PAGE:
Nixon's backers make last stand over Watergate
Saturday 14 August 2010
Take a healthy dose of paranoia. Toss in dark allegations of a left-wing smear campaign. Finish with a furious dispute over whether to give the American public access to some potentially revelatory tape recordings, and you've got a simmering political controversy that could only really involve one man: the former US president Richard Nixon.
Three and a half decades after Nixon was removed from office, and 16 years after his death, friends and admirers of the 37th occupant of the White House are attempting to prevent his Presidential Library from educating visitors in gory details of a certain little affair called Watergate.
For years, the museum, which stands on the site of "tricky Dicky's" birthplace and former childhood home in Orange County, California, has treated the most notorious scandal in modern history as a sort of minor mishap, relegating the only exhibit about it to a dusty corridor connecting rooms full of such memorabilia as Mrs Nixon's cocktail dresses with the gift shop.
But in 2007, the Nixon Foundation – an organisation of the president's former cronies and admirers which had run the library since it opened in 1990 – agreed to hand control of it to the US National Archive, which runs all of America's other presidential libraries. And the new management immediately set about attempting to properly chronicle the series of events that sparked Nixon's downfall.
Timothy Naftali, the library's incoming curator, interviewed 150 of the key players in the scandal, making a film which he hoped to display on vast plasma screens in a new gallery. Next to them, on a 30ft wall, would hang documents, memorabilia, and tapes of phone conversations revealing Nixon's links to the burglary at the Watergate complex in Washington in 1972.
The swanky new exhibit would also include a scale model showing where the president placed bugs and surveillance devices at the White House and Camp David during his subsequent attempt to cover up the abuse of power. It was due to open on 1 July, in time for celebrations marking the 20th anniversary of the library's opening.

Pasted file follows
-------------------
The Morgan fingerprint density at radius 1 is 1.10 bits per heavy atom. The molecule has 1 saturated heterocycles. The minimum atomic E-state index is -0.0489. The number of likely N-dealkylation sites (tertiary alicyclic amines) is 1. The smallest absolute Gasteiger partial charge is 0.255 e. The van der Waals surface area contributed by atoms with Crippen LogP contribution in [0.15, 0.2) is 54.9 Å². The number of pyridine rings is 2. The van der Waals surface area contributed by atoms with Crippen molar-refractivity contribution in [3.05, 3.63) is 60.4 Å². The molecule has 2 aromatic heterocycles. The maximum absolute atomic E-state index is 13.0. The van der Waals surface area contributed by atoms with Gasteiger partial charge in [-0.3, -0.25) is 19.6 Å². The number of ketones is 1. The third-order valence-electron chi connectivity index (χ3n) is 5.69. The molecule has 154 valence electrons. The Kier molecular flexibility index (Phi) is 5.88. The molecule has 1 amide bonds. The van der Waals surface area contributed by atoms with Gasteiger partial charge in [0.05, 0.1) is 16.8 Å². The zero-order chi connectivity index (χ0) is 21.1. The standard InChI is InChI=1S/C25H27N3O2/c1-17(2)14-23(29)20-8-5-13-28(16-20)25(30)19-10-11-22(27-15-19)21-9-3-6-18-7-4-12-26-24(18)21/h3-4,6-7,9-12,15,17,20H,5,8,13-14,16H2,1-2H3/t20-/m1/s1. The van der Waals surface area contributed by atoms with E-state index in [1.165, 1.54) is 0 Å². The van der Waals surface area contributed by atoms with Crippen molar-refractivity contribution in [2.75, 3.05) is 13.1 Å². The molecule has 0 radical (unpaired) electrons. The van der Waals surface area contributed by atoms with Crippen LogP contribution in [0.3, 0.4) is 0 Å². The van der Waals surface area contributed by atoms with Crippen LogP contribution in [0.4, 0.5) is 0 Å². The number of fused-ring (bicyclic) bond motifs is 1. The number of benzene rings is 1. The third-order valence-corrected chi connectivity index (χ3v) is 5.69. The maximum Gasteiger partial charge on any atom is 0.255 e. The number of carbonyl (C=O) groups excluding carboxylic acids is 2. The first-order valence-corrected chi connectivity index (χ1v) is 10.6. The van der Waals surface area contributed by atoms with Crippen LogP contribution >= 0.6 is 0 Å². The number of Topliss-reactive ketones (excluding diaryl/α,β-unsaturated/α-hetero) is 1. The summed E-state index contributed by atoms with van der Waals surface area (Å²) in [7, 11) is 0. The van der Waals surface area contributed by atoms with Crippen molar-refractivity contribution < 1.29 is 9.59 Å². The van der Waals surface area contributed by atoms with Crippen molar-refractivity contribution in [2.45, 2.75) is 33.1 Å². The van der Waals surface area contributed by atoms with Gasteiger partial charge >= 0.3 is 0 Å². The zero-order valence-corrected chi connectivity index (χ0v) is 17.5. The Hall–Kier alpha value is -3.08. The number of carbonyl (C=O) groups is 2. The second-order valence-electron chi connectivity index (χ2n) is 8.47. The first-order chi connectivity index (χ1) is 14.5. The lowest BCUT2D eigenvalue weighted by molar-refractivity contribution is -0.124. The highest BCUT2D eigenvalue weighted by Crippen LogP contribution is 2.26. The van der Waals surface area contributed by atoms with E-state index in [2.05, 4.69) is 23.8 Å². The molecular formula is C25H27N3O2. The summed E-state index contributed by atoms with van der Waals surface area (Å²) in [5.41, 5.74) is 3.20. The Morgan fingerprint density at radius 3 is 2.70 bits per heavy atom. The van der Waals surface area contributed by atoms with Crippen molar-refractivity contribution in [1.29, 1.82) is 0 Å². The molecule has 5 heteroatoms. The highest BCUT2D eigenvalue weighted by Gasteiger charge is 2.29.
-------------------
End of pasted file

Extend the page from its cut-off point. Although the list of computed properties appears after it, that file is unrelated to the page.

But as of yesterday, it had yet to open. Instead, the space at the library where 95,000 visitors are supposed to come each year to learn about a turbulent chapter in American history stands empty and unloved. "Please excuse our dust," reads a small sign. "We are currently building a new Watergate gallery."
The reason for the delay, it turns out, lies squarely in the hands of The Nixon Foundation. Its members believe the proposed exhibit will provide a distorted and unnecessarily condemnatory portrayal of their political hero, and has therefore blocked its installation.
Under the terms by which the foundation handed over the library three years ago, it has an "advisory role" which forces the National Archive to properly consider any objections it might have regarding both the management of the attraction, and any proposed changes to its contents.
A letter detailing the organisation's concerns about what it believes is the one-sided nature of the new Watergate exhibit was therefore sent last month to the Archive. The new gallery cannot open until that letter is responded to. And, to the dismay of Mr Naftali, it runs to no less than 132 pages of prose.
"It is the last fight over Watergate," he told reporters about the dispute this week, adding that he was unwilling to let the Nixon Library (which under National Archive rules must provide an unbiased presentation of history) advance conservative propaganda. "I am not a Nixon loyalist. I am not even a Republican," he said. "I am gay. I am from Canada."
That sort of talk only inflames the Nixon Foundation. Although they refuse to make their 132-page letter public, or to provide a detailed account of everything they dislike about the proposed Watergate exhibit, Bob Bostock, a former Nixon aide who drafted the lengthy objection, said the library should instead celebrate the president's achievements: ending the war in Vietnam, and building diplomatic relations with China.
"Taping and wiretapping go back as far as FDR," he told The New York Times. "It lacks the context it needs: that Nixon was not the first president to do some of these things and that some of these things had been going on with many of his predecessors, in some cases, much more than he did."
His complaint has bemused many historians, who point out that Nixon was not forced to quit because of taping and wiretapping (which merely provided evidence of wider abuses of power). Among their number is Jon Wiener, a professor of history at the University of California in Irvine, who brings students on an annual trip to the library, which sits on a picturesque site where Nixon's father, a failed citrus grower, attempted to start a family farm.
"I understand the foundation's general outlook, which is that all other presidential libraries defend the actions of presidents," he told The Independent. "They say, 'Why should we be any different?' But with Watergate there is a reason why they should: Nixon was the only president to have resigned rather than face impeachment, and the National Archive has an obligation to historians, and to visitors, and to school parties and students who come here, to explain why that happened."
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